FD&C Act, section 201(f): The term “food” means (1) articles used for food or drink for man or other animals, (2) chewing gum, and (3) articles used for components of any such article.
    Title 21 of the Code of Federal Regulations, section 507.3 (21 CFR 507.3): Food means food as defined in section 201(f) of the Federal Food, Drug, and Cosmetic Act and includes raw materials and ingredients.
    Animal food means food for animals other than man and includes pet food, animal feed, and raw materials and ingredients. A processor manufacturing/processing pet food for consumption in the US is likely required to register with FDA. If so, the facility’s manufacturing/processing of the pet food is subject to the requirements of the PCAF rule, unless an exemption applies. Exemptions to the PCAF rule can be found in 21 CFR 507.5.

    You expressed concern regarding the safety of pet food. Under the Federal Food, Drug, and Cosmetic Act (FD&C), a food is deemed to be adulterated if it bears or contains any poisonous or deleterious substance which may render it injurious to health. FDA’s approach to contaminants in food is to handle instances of contamination on a case-by-case basis. If a contaminant is detected in a food, FDA will review relevant information, such as levels of the contaminant in the food, amount of food consumed, and toxicological information for the contaminant, to determine whether the level of the contaminant found in the food poses a health hazard, such that the food is deemed to be adulterated and subject to enforcement action (e.g., seizure of domestic foods in interstate commerce, detention or refusal of entry for imported foods) under the FD&C Act.

    You expressed concern regarding the nutrition in pet food. For animal food, nutrient deficiencies or toxicities are considered a chemical hazard because animals often consume one animal food type as their sole source of nutrition. Animal food distributed as a sole source of nutrition should be formulated to meet the minimum nutrient requirements established by the National Research Council (NRC) when available for the intended species (including life-stage and production class). Information in the peer-reviewed scientific literature, including NRC publications, also may be used to identify the maximum inclusion rate of certain nutrients. Another helpful resource for formulating a nutritionally adequate pet food is the Association of American Feed Control Officials (AAFCO) dog and cat food nutrient profiles.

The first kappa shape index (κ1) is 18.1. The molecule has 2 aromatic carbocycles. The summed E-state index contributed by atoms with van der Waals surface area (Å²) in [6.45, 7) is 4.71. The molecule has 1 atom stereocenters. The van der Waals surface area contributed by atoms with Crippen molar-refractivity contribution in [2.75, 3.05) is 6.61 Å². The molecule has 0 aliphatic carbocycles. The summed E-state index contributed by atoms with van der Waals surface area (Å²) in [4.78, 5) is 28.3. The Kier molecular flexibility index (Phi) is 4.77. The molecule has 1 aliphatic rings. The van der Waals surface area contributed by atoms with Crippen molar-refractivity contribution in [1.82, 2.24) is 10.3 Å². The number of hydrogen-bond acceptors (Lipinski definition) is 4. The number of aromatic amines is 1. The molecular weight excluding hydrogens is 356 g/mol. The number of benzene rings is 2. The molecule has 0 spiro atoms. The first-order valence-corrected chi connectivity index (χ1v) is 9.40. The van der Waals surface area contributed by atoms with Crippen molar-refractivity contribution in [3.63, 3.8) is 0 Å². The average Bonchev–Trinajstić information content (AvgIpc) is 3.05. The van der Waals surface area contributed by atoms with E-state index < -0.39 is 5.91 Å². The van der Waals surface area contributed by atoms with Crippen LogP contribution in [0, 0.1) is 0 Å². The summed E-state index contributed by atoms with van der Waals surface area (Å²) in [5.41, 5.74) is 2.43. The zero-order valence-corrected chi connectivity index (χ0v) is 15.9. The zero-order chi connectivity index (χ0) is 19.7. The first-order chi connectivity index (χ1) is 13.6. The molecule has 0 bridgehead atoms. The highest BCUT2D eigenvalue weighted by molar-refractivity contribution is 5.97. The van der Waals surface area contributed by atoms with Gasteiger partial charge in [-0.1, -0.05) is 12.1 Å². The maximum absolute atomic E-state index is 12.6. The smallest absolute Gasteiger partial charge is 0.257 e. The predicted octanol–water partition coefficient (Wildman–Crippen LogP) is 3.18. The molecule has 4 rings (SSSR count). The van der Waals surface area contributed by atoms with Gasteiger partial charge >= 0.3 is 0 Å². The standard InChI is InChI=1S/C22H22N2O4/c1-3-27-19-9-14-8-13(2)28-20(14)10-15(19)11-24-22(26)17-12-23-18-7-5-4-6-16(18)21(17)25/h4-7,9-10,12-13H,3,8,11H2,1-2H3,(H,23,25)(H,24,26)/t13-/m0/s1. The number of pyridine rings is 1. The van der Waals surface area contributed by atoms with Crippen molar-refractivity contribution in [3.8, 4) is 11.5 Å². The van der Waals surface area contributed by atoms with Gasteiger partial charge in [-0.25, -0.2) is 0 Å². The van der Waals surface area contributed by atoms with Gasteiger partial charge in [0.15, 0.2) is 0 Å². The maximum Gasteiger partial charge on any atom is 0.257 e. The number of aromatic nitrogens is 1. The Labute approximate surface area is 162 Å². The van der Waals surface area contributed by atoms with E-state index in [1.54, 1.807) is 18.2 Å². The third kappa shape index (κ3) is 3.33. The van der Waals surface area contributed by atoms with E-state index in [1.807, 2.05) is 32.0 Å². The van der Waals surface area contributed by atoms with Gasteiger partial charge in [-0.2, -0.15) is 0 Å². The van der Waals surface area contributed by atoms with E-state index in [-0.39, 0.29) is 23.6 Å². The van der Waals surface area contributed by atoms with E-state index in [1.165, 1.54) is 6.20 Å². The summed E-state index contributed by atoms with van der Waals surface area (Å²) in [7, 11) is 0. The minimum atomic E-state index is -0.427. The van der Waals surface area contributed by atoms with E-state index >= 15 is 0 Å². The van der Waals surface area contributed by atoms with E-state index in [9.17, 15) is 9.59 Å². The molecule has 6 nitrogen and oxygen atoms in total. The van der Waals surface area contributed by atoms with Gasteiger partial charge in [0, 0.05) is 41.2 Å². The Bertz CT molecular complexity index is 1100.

You expressed concern regarding allergens and ingredients. The PCAF rule requirements, found in Title 21 Code of Federal Regulations part 507 (21 CFR part 507), do not include requirements regarding food allergens in animal food (which includes pet food), and thus animal food facilities are not required to have an allergen program in place. The PCAF rule does not include allergens because FDA is not aware of evidence indicating that foodborne allergens pose a significant health risk to animals. Animals with actual food allergies typically have digestive disorders or dermatologic conditions, not the anaphylactic reaction that humans have to the major food allergens as defined by § 201(qq) of the Federal Food Drug and Cosmetic act (FD&C Act). We discuss this in comment and response 259 in the preamble of the final PCAF rule, found on page 56244 of volume 81 of the Federal Register, which can be accessed at the link below:

    Thank you for contacting FDA’s FSMA TAN.

    1. Cheryl Bond

      As per their response….
      “Animals with actual food allergies typically have digestive disorders or dermatologic conditions, not the anaphylactic reaction that humans have to the major food allergens as defined by § 201(qq) of the Federal Food Drug and Cosmetic act (FD&C Act). ‘

      They act like these allergies are not debilitating, nor cause pain or suffering to the animal experiencing them! Just because they might not go into anaphylactic reaction, doesn’t mean that it’s not of serious concern!

      The whole “big petfood industry” simply cares nothing really for the animals!

      On another note, besides what food your cats are having reactions to, vaccinations can & do cause immune dysregulation that can cause many kinds of symptoms, one being allergic reactions to foods because of gut disbyossis.

  11. Cannoliamo

    Thanks for the response. “Mr. Chubbers” thanks you too.